I recently talked about resetting my task list to 0 in Things 3, but that’s not all I do to start a year without the baggage of what’s happened in the past. This year I’ve been aided in clearing things out by moving from Chilliwack BC to Prince George BC. All the things I did previously are now 700km away so I can’t do them anymore.
This doesn’t mean I can let that be my only resetting though. Here is what I do, at least attempt to do, every year over the holidays to get the next year going on the right foot.
Clear out Last Year’s Comittments
One of the big mistakes people make when they start a year is letting decisions they made the previous year dictate what they’ll be doing going forward. Do you still have the time and desire to volunteer? Do the activities of your children mean you need to find a new running group because you can’t make most of the group runs?
What about all those articles you thought you’d read later…are you going to set aside the time this week to read them? What makes you think you’ll read them in the future?
To clear out my reading lists I go item by item and ask myself 2 questions.
- Does this pertain to an ongoing research project I’m interested in? If so file it and come back to it when you’re working on the project.
- Am I going to read this in the next 3 days (or this weekend)? If not, delete it and don’t worry about it.
The same interaction happens to my YouTube queue, which grows to hours during the year. Am I going to watch these videos at all? In my case, the answer is that yes I’m going to watch more videos than I have in a while. I’ve moved from an area with +5C as the coldest temps we usually see to -35C last week. I purchased an indoor bike trainer and will be riding it a bunch over the next number of months, this means I’ll have lots more time to watch YouTube videos.
That doesn’t mean I’ll just leave my queue though, I’ll go through it and remove things that I’m no longer interested in. I’ll file videos that may pertain to research ideas so that I can find them later.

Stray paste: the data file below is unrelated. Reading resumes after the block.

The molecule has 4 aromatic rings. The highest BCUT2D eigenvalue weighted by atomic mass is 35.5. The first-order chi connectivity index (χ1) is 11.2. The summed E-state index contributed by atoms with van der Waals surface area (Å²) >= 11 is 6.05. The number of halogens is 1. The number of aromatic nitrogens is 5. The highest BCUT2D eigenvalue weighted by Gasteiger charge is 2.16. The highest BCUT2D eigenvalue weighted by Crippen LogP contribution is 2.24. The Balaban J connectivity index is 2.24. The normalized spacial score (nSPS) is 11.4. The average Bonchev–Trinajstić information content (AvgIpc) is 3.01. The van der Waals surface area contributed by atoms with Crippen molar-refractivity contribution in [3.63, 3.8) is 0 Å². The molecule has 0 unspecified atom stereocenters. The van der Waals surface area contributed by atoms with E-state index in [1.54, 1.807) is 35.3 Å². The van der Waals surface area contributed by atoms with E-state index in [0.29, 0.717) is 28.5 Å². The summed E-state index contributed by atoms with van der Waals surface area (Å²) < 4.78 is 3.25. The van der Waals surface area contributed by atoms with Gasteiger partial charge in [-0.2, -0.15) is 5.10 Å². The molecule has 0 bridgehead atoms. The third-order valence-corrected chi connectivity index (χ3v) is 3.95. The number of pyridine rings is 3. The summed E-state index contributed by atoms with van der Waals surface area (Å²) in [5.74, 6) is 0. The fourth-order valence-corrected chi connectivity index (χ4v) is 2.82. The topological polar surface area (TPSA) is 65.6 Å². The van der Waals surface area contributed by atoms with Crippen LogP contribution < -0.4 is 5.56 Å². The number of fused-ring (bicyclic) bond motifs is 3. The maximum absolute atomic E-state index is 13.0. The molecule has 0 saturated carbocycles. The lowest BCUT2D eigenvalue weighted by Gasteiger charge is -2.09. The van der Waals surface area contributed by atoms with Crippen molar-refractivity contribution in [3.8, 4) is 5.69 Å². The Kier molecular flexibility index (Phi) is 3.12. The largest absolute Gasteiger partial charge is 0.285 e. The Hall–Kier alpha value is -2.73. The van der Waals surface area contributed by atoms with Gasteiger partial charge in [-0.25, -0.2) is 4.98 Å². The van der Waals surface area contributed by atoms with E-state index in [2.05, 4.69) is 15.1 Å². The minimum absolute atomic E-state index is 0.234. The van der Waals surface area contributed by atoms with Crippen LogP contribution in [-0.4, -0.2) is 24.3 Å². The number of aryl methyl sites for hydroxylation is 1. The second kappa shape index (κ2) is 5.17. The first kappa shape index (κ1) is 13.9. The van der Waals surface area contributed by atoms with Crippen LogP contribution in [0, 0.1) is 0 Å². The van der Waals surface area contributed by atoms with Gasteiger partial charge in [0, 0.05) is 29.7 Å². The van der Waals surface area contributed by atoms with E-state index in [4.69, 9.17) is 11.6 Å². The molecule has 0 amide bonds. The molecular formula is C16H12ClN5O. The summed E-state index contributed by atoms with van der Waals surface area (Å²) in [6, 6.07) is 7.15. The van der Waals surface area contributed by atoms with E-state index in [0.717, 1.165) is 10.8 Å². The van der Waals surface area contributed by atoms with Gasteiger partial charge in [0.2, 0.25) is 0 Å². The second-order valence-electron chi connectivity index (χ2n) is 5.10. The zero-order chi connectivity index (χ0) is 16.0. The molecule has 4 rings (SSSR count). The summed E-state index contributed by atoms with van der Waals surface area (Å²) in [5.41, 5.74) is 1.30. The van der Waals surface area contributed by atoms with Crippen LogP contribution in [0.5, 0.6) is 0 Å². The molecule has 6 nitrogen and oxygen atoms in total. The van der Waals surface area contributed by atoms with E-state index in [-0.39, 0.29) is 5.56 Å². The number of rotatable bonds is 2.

Check Your Tools
I don’t advocate switching tools lots, but as you cut out commitments do you have the same needs in your tools? This year I’ve been thinking about Things 3 specifically.
Most of the year I only resolved basic tasks, like taking out the garbage. Other things I planned for the future never got done. Do I even need Things 3 if I’m rarely accomplishing the tasks that have been listed in it?
Heck, I rarely even open it on any device unless I add something I think I may do in the future or if I need a quick grocery list.
That means this year I’ll stop using Things 3 and go to Apple’s default Reminders app. If I find I need more power, I can use GoodTask to layer more functions on top of Reminders.
It may be time for you to evaluate the needs of your research tools or your billing software as well. I won’t be changing these items this year, but I at least spent a few minutes deciding if they fit the needs I currently have for those tools.
Evaluate Your Intentions for the Year
Now we’re getting into the more “squishy” items when it comes to planning your year. What do you want to a year to look like? What happened in the last year that you’re not happy about, and how are you going to try and mitigate that influence on your life?
I use 4 exercises to evaluate these things. I have worked with people on these exercises many times and I’ve found it’s important to handwrite this work. Something about slowing down and writing it out away from a screen seems to prompt better thinking. Feel free to type it out after, but do your initial thinking on paper.
This is a long-form essay where you write down what you want your life to look like in 5 years. What will your pet’s name be? How much will you work? What will you be earning? Where will you be living or traveling?